9. MY FATHER'S DEATH AND MY DOUBLE
The time of which I am now speaking
is my sixteenth year. My father, as we have seen, was bed-ridden, suffering
from a fistula. My mother, an old servant of the house, and I were his
principal attendants. I had the duties of a nurse, which mainly consisted
in dressing the wound, giving my father his medicine, and compounding drugs
whenever they had to be made up at home. Every night I massaged his legs,
and retired only when he asked me to so so or after he had fallen asleep.
I loved to do this service. I do not remember ever having neglected it.
All the time at my disposal, after the performance of the daily duties,
was divided between school and attending on my father. I would only go
out for an evening walk either when he permitted me or when he was feeling
This was also the time when
my wife was expecting a baby--a circumstance which, as I can see today,
meant a double shame for me. For one thing I did not restrain myself, as
I should have done, whilst I was yet a student. And secondly, this carnal
lust got the better of what I regarded as my duty to study, and of what
was even a greater duty, my devotion to my parents, Shravana having been
my ideal since childhood. Every night whilst my hands were busy massaging
my father's legs, my mind was hovering about the bed-room--and that too
at a time when religion, medical science, and commonsense alike forbade
sexual intercourse. I was always glad to be relieved from my duty, and
went straight to the bed-room after doing obeisance to my father.
At the same time my father was
getting worse every day. Ayurvedic physicians had tried all their ointments,
Hakims their plasters, and local quacks their nostrums. An English surgeon
had also used his skill. As the last and only resort he had recommended
a surgical operation. But the family physician came in the way. He disapproved
of an operation being performed at such an advanced age. The physician
was competent and well known, and his advice prevailed. The operation was
abandoned, and various medicines purchased for the purpose were of no account.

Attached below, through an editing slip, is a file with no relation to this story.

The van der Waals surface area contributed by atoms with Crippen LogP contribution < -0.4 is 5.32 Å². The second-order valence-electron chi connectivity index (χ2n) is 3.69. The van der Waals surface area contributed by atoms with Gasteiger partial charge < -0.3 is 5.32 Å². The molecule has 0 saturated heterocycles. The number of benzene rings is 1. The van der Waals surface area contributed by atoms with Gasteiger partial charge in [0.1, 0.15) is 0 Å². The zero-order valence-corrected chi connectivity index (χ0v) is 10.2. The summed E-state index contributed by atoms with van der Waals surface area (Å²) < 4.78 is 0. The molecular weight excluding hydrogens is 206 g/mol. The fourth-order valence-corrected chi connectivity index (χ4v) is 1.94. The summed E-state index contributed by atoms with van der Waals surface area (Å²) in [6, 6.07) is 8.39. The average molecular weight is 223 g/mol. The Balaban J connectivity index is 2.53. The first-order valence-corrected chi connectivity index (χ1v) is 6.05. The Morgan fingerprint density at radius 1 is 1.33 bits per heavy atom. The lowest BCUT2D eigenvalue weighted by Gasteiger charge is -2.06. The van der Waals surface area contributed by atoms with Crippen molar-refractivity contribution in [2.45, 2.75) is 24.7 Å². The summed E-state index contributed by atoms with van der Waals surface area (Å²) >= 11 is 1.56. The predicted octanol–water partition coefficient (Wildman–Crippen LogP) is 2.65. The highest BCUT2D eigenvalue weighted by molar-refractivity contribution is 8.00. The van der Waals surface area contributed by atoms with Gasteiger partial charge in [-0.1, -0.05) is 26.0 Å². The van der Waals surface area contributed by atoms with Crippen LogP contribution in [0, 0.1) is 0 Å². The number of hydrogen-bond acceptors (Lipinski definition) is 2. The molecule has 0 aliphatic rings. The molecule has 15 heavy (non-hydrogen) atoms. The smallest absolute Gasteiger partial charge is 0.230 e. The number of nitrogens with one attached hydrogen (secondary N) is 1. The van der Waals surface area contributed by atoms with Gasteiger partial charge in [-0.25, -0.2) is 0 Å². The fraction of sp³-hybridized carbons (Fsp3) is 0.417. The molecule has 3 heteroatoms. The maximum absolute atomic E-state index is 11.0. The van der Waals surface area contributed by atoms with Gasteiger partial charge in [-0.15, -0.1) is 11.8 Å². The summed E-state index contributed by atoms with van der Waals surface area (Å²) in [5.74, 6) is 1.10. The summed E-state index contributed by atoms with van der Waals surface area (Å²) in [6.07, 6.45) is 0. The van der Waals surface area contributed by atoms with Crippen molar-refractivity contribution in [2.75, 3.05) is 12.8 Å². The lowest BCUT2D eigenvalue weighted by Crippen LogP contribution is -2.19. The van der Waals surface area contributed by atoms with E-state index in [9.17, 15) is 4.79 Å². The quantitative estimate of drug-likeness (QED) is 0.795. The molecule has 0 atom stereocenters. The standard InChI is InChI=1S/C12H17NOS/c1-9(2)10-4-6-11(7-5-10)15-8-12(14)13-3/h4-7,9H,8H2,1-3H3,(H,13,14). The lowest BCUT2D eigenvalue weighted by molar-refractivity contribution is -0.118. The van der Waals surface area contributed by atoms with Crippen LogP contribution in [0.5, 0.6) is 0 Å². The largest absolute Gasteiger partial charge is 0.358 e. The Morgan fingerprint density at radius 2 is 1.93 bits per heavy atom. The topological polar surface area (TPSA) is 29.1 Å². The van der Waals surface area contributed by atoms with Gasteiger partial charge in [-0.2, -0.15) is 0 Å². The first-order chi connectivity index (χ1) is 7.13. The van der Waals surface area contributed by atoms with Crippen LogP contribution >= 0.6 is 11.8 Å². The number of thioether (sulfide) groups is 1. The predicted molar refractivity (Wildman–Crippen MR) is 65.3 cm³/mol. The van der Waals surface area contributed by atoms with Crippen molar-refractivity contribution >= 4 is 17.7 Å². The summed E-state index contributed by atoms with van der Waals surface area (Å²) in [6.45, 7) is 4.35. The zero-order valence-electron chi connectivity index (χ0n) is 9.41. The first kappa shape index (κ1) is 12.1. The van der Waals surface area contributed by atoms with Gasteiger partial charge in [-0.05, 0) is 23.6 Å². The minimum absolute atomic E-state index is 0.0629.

I have an impression that if the physician had allowed the operation, the
wound would have been easily healed. The operation also was to have been
performed by a surgeon who was then well known in Bombay. But God had willed
otherwise. When death is imminent, who can think of the right remedy? My
father returned from Bombay with all the paraphernalia of the operation,
which were now useless. He despaired of living any longer. He was getting
weaker and weaker, until at last he had to be asked to perform the neccessary
functions in bed. But up to the last he refused to do anything of the kind,
always insisting on going through the strain of leaving his bed. The Vaishnavite
rules about external cleaniness are so inexorable.
Such cleanliness is quite essential
no doubt, but Western medical science has taught us that all the functions,
including a bath, can be done in bed with the strictest regard to cleanliness,
and without the slightest discomfort to the patient, the bed always remaining
spotlessly clean. I should regard such cleanliness as quite consistent
with Vaishnavism. But my father's insistence on leaving the bed only struck
me with wonder then, and I had nothing but admiration for it.
The dreadful night came. My
uncle was then in Rajkot. I have a faint recollection that he came to Rajkot
having had news that my father was getting worse. The brothers were deeply
attached to each other. My uncle would sit near my father's bed the whole
day, and would insist on sleeping by his bed-side, after sending us all
to sleep. No one had dreamt that this was to be the fateful night. The
danger of course was there.
It was 10:30 or 11:00 p.m. I
was giving the massage. My uncle offered to relieve me. I was glad and
went straight to the bed-room. My wife, poor thing, was fast asleep. But
how could she sleep when I was there? I woke her up. In five or six minutes,
however, the servant knocked at the door. I started with alarm. 'Get up,'
he said, 'Father is very ill.' I knew of course that he was very ill, and
so I guessed what 'very ill' meant at that moment. I sprang out of bed.
'What is the matter? Do tell
'Father is no more.'
So all was over! I had but to
[=could only] wring my hands. I felt deeply ashamed and miserable. I ran
to my father's room. I saw that if animal passion had not blinded me, I
should have been spared the torture of separation from my father during
his last moments. I should have been massaging him, and he would have died
in my arms. But now it was my uncle who had this privilege. He was so deeply
devoted to his elder brother that he had earned the honour of doing him
the last services! My father had forebodings of the coming event. He had
made a sign for pen and paper, and written: 'Prepare for the last rites.'
He had then snapped the amulet off his arm, and also his gold necklace
tulasi-beads, and flung them aside. A moment after this he was
The shame, to which I have referred
in a foregoing chapter, was this shame of my carnal desire even at the
critical hour of my father's death, which demanded wakeful service. It
is a blot I have never been able to efface or forget, and I have always
thought that although my devotion to my parents knew no bounds and I would
have given up anything for it, yet it was weighed and found unpardonably
wanting because my mind was at the same moment in the grip of lust. I have
therefore always regarded myself as a lustful, though a faithful, husband.
It took me long to get free from the shackles of lust, and I had to pass
through many ordeals before I could overcome it.
Before I close this chapter
of my double shame, I may mention that the poor mite that was born to my
wife scarcely breathed for more than three or four days. Nothing else could
be expected. Let all those who are married be warned by my example.